Roma are the largest ethnic minority in Europe. Concentrated in post-communist Central and Southern Europe, the Romani population is estimated at over 12 million in EU countries, with significant numbers in former Soviet republics, the Balkans, and Turkey. There may be as many as 1 million Americans with Romani ancestry.
Roma have historically faced persecution and were the victims of genocide during WWII. In post-communist countries, Roma have suffered disproportionately in the transition to market economies, in part due to endemic racism and discrimination.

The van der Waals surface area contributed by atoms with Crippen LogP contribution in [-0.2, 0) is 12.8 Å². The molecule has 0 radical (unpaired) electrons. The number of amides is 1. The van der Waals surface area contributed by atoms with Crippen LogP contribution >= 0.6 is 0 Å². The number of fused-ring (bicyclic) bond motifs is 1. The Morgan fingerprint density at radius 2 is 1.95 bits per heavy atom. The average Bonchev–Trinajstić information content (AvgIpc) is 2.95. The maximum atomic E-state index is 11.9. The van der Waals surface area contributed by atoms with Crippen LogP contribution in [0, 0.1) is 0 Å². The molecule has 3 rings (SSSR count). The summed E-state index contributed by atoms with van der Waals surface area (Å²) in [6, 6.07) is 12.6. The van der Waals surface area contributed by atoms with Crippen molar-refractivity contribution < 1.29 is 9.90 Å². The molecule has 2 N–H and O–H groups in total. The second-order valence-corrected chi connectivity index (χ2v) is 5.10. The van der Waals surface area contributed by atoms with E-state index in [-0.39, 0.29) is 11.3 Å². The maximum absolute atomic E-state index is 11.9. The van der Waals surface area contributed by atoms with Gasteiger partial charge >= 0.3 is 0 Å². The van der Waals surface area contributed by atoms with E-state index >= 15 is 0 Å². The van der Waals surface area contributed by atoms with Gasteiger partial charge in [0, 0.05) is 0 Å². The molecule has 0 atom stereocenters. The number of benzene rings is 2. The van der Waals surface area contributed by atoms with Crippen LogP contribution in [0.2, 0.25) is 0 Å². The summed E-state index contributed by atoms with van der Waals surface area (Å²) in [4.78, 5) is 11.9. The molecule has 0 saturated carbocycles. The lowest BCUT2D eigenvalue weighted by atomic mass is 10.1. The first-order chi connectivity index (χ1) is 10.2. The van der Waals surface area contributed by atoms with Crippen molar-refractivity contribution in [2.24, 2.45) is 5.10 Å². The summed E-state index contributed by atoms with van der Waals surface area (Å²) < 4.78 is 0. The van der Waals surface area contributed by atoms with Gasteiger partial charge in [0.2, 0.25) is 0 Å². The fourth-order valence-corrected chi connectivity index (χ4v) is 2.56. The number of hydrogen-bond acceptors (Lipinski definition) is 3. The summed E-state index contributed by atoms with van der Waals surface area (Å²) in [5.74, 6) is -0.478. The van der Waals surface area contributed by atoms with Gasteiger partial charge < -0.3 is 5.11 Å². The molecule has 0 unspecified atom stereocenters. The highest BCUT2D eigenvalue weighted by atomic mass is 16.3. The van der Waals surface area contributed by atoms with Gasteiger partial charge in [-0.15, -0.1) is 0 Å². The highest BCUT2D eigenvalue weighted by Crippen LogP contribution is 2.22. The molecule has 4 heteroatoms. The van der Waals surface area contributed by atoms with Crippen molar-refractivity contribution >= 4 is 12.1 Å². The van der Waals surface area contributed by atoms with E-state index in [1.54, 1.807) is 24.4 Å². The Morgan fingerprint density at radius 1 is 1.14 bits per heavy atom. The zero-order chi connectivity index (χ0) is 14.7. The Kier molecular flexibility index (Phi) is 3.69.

Over the past three decades, Helsinki Commissioners have led the effort in Washington to speak out against racially motivated violence against Roma, including pogroms, murders and other violent attacks, and police abuse. The Helsinki Commission has also advocated for recognition of the enslavement and genocide of Roma and redress for sterilization without informed consent. The Commission has addressed race-based expulsion of Roma, the denial of citizenship to Roma after the break-up of federative states and the consequences of ethnic conflict and war in the Balkans. The first international agreement to specially recognize the human rights problems faced by Roma was adopted by the OSCE participating States in 1989, with Helsinki Commission support.